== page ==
open yes yes yes no yes*
    NYC cncl 4" s 4" s 4" s no no? Switchblades are banned on account of State law. Limits are for concealed carry only; open carry is banned.
    open no no no no no
    OH (BL) cncl 4"* cl no no no 2923.12; concealed deadly weapons are prohibited. Balisongs are deadly weapons: Columbus v. Dawson. * A locking 4" folder is not a deadly weapon by itself, but these cases talk about the knives as if they required two-handed opening; modern knives with thumbholes/studs for one-handed opening may not be legal: State v. Anderson,
    open yes yes yes yes yes
    OK (BL) cncl yes yes* no* no* no*
    open yes yes* no* no* no*
    OR (BL) cncl yes yes no no no 166.240; prohibitions may not be constitutional: State v. Delgado, 298 Or. 395 (1984)
    open yes yes yes yes? yes
    PA (BL) cncl yes yes Balisongs are okay: Commonwealth v. Miles.
    open yes yes
    RI (BL) cncl 3" s 3" s 3" s 3" s 3" s 11-47-42;
    open yes yes yes yes yes
    SC (BL) cncl yes yes yes yes yes
    open yes yes yes yes yes
    SD (BL) cncl yes yes yes yes yes* * 22-14-29: carry by minors is restricted;
    open yes yes yes yes yes*
    TN (BL) cncl 4" s 4" s 4" s no
    open 4" s 4" s 4" s no
    TX (BL) cncl 5.5" s 5.5" s no no no 46.02; Note: caselaw suggests that blade length is measured from tip to handle; see McMurrough v State 995 S.W.2d 944; Rainer v State 763 S.W.2d 615. Folding knives can be daggers if dual-edged: see Goldberg v State 95 S.W.3d 345. Balisongs/Butterfly knives are opened by centrifugal force and are prohibited: Smith v. State, 1988 (no cite). Note, however, that that case is not citable as authority for the Prosecution if you are arrested for bali carry. Other cases mentioning in passing that butterfly knives are illegal: 926 S.W.2d 307 (1996); 2003 Tex. App. LEXIS 5473.
    open 5.5" s 5.5" s no no no
    UT (BL) cncl 3.5"?* cl no no no * This is a guess based on Kirkwood (cite below; 4" bad, 3" good). "Dangerous weapon" cases tend to involve restricted persons, so the law may not be generally enforced on people stopped for ordinary infractions. See State v Kirkwood, 47 P.3d 111 (2002). A very unhappy Appeals Court also decided that a 4.5" folding knife is a "dangerous weapon", 898 P.2d 271 (1995) due to stare decis of State v Archambeau 820 P.2d 920 (1991).
    open yes yes yes yes
    VA (BL) cncl yes yes no no yes 18.2-308;
    open yes yes yes yes yes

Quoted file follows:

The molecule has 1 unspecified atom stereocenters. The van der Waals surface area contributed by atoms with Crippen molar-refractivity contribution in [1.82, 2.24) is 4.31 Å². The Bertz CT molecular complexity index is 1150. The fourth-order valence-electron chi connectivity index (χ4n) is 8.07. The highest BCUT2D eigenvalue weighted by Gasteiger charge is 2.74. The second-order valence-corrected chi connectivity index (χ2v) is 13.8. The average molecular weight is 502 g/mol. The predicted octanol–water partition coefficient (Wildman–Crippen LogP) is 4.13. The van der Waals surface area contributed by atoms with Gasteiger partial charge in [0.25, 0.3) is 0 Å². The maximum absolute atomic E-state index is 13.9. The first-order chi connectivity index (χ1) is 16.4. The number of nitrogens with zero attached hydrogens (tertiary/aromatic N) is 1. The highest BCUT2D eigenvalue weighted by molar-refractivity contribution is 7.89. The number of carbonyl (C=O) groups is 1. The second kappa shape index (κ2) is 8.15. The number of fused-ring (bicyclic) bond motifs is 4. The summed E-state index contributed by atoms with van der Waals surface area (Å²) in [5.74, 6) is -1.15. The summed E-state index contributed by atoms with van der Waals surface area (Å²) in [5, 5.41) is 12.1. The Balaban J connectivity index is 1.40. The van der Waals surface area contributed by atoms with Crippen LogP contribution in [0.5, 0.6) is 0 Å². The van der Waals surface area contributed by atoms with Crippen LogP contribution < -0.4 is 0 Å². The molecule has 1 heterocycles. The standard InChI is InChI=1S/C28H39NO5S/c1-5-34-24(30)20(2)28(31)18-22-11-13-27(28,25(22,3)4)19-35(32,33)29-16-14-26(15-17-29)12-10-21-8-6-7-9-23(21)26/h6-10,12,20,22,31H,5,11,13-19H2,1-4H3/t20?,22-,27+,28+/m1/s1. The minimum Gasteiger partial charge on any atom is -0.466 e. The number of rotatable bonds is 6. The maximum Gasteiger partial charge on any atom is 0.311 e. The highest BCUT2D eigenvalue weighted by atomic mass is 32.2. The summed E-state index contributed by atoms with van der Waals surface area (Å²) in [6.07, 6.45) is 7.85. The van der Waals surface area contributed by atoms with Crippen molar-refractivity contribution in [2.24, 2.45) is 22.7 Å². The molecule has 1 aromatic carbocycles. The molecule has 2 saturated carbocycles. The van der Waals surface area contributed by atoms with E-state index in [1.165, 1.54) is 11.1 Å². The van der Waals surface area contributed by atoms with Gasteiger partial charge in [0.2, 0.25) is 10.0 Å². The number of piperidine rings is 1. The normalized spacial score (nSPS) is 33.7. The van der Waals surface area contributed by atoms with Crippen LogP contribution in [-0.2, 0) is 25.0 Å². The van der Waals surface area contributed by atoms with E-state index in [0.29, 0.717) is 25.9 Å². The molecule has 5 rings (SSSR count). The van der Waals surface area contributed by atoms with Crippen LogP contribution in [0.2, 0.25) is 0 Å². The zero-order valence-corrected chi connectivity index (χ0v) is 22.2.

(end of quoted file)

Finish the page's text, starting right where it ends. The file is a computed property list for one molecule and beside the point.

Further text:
VT (BL) cncl yes yes yes 3" yes 13-4003,4013,4016;
    open yes yes yes 3" yes
    WA (BL) cncl yes yes no no no 9.41.250, 270;
    open yes yes yes no no
    WV (BL) cncl 3.5" s 3.5" s 3.5" s no no 61-7-2,3; Statute declares that most knives over 3.5" are illegal to carry concealed; pocketknives <3.5" and hunting/fishing knives (which probably require evidence of sporting use) are legal, anything else is in a gray zone.
    open yes yes yes yes yes
    WI (BL) cncl yes* no no no no 941.23,24: concealed carry of "dangerous weapons" and switchblade/gravity/flickable knives is strictly illegal. Balisongs are illegal: 149 Wis. 2d 534 (1989).
    open yes* yes yes no no
    WY (BL) cncl ? no no no ? 6-1-104,6-8-104; "deadly weapon" is determined by an item's inherent intended use or by carrier's intended use. Statute is constitutional: State v. McAdams (1986).
    open yes yes yes yes yes

    Where blade length is specified, "s" means the length limit is written into the statute, while "cl" means the length limit is based on caselaw.

    The "college" column indicates a statutory limit for colleges more restrictive than usual. Many colleges have their own policies, and breaking them might result in unpleasant hassling by police, but such policies are not law.

    Stilettos/poniards are not dealt with here. (Sharp pointy things with no functional edge.)

    CCW exemptions to non-firearm carry laws are not mentioned in this page. If you have a CCW/CHL/CHP, it may give you permission to carry knives that would otherwise be illegal. This is notably the case in Florida, where a handgun permit is really a concealed weapon permit, and allows you to carry virtually anything as long as you keep it concealed.

    If this is hard for you to read here is the web site to it.

    http://www.thehighroad.org/library/b...knifelaws.html
    Here is another good one with about knife laws in the US.
    http://www.knifelawsonline.com/knife...7/Default.aspx
    Here is another good one.
    http://pw1.netcom.com/~brlevine/sta-law.htm#A-H
    Last edited by S&WM&P40; 12-21-2008 at 08:23 PM.

    THEY MAY TAKE OUR LIVES BUT THEY'LL NEVER TAKE OUR FREEDOM!!!!!

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    Holy Cow, S&W, That is intence
    Semper Fi

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    Here is a web site that has most City/County Blade Ordinances in the US.

    Municipal codes

    THEY MAY TAKE OUR LIVES BUT THEY'LL NEVER TAKE OUR FREEDOM!!!!!

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    Here is a list from CTD or illegal stuff by state.

    *
    Airguns
    o Bridgeport, CT
    o Delaware
    o Illinois
    o Massachusetts
    o Miami, FL
    o Michigan
    o New Jersey
    o New York
    o Rhode Island
    o San Francisco, CA
    o Washington, DC
    o
    Air RIFLES only:
    + St. Augustine, FL
    o
    Accessories for airguns: